The Simple Dollar Weekly Roundup: Camping Edition

One activity my family does quite a lot during the summer is go camping. We’ll head to a state or national park, pitch a tent for a few days, spend all day outdoors roaming around in the woods or swimming in lakes, then eat a meal prepared over a camp fire and crash in a tent all night.

The nice thing is that with my flexible schedule (I can write almost any time when I’m awake and almost anywhere I am with my laptop) and with my wife on her summer teaching break, we have a lot of flexibility when it comes to camping trips. It’s a lot easier to find a good campsite on a weekday than on a weekend, after all.

The Cooking Learning Curve I think many people who don’t cook at home and instead eat out or get takeout for every meal are people who are frustrated by the learning curve of cooking. The truth is that the learning curve has more to do with who teaches you and the approaches you take than anything. If you start off trying to make coq au vin after having never prepared a dish in your life, it is going to be a disaster. That’s a bad approach, and it’ll keep you from enjoying the pleasures and the savings of cooking at home. (@ saving advice)

When Being Who You Are Challenges the Norms All of us do something that challenges the norms. Often, merely being frugal does it. The question is how we handle our relative uniqueness in a public setting. It’s almost always a bad idea to use it as a weapon to force others to match us, for example. (@ zen habits)

The Costs and Savings of Bicycle Commuting When I was in college and lived off-campus, I often commuted on a rusty old bicycle. One of my best memories of college was riding around on it in the middle of a bone-soaking rainstorm, celebrating a personal achievement of mine. Bicycling for a commute certainly can work. (@ get rich slowly)

Trying to Get a Handle on the Value of College The value of college is directly proportional to what you put into it. If you sit in the dorms goofing off all the time, you’ll probably not get a lot of value out of it. (@ free money finance)

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21 thoughts on “The Simple Dollar Weekly Roundup: Camping Edition

  1. FiFi says:

    Camping is a great frugal family activity, not to mention you can get some excercise in – and take the dogs so you dont have to find a dog sitter. Talk and a win – win. I am starting my own financial overhaul. Check it out here – fififrugality.blogspot.com

  2. Johanna says:

    Are these the camping trips where you pull the leaves off the trees to put them under your sleeping bag? “Roaming around in the woods” for me, but not for thee, I guess.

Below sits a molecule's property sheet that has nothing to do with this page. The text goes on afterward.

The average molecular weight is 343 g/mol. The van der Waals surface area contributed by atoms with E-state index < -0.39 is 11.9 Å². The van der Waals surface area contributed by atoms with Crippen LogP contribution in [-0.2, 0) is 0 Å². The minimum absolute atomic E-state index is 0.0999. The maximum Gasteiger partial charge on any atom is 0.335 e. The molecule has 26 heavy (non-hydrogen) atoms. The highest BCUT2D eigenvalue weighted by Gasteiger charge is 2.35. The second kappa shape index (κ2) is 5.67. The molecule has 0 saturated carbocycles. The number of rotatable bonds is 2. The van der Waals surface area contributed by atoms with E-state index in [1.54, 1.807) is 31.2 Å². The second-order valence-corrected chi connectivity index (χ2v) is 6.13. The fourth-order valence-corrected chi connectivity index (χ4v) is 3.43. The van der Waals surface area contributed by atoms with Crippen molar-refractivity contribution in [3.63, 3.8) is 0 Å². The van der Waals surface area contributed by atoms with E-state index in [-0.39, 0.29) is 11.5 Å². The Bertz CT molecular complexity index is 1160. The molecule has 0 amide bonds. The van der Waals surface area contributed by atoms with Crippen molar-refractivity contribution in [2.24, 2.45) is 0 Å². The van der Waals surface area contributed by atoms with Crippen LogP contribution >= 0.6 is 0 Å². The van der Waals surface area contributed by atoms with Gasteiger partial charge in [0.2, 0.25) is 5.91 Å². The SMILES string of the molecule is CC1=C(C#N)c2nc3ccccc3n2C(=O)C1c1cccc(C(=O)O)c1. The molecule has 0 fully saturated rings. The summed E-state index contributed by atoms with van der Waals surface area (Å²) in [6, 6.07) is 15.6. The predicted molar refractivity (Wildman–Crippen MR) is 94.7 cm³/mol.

3. Tracy says:

    Your link to the Cooking Learning Curve one made me laugh, because Coq Au Vin is actually one of the simplest meals to cook. It’s basically a ‘brown chicken, throw everything in a pot’ sort of meal. The only real secret is using fresh/quality ingredients.

    Now, I love to cook, but I’ve read enough from people don’t to know that there are a LOT more reasons that people don’t than simple intimidation and I kinda find that article weird in general. Because I know a lot of people who don’t cook, but I’ve never heard of them using the ‘I can’t make [extremely complicated dish] as the reason why.’

    For example, one of my friends is an attorney – she’s often working 10+ hours every day and even on weekends, comes home exhausted, and just doesn’t have the time and inclination to cook. And when she does, she hasn’t gone shopping in a couple of weeks and any produce she’s bought has gone bad.

    I know other people who just honest-to-goodness don’t enjoy cooking. Not just the cleaning up part (which is the part I hate) but in general, because they find it boring or they have sensory issues and are disgusted by handling raw meat but have no inclination to go veg.

  4. marta says:

    Ha! Johanna, it seems that I wasn’t the only one who remembered that detail…

  5. Sonja says:

    Camping is great family activity and it is a great group activity, too, for extended family and/or friends with kids in the same age range as your own. I always enjoyed it but the Hamms are much more adverturous than I am…I could deal with diapers in a tent.

  6. Sonja says:

    *Could NOT deal with diapers, I meant to say.

  7. hasan says:

    Looks like you have a harmonious family, and you also have the free time to write this article. I am very proud. Can share tips so I can spend some time also to make writing like you.

  8. sutta says:

    Camping activities, I also never do it. Indeed, activities that can make us calm and our minds so Fress. Moreover, if we stress during work. I should be proud of you, because it can set a good time following a family, it’s good.

  9. Cindy says: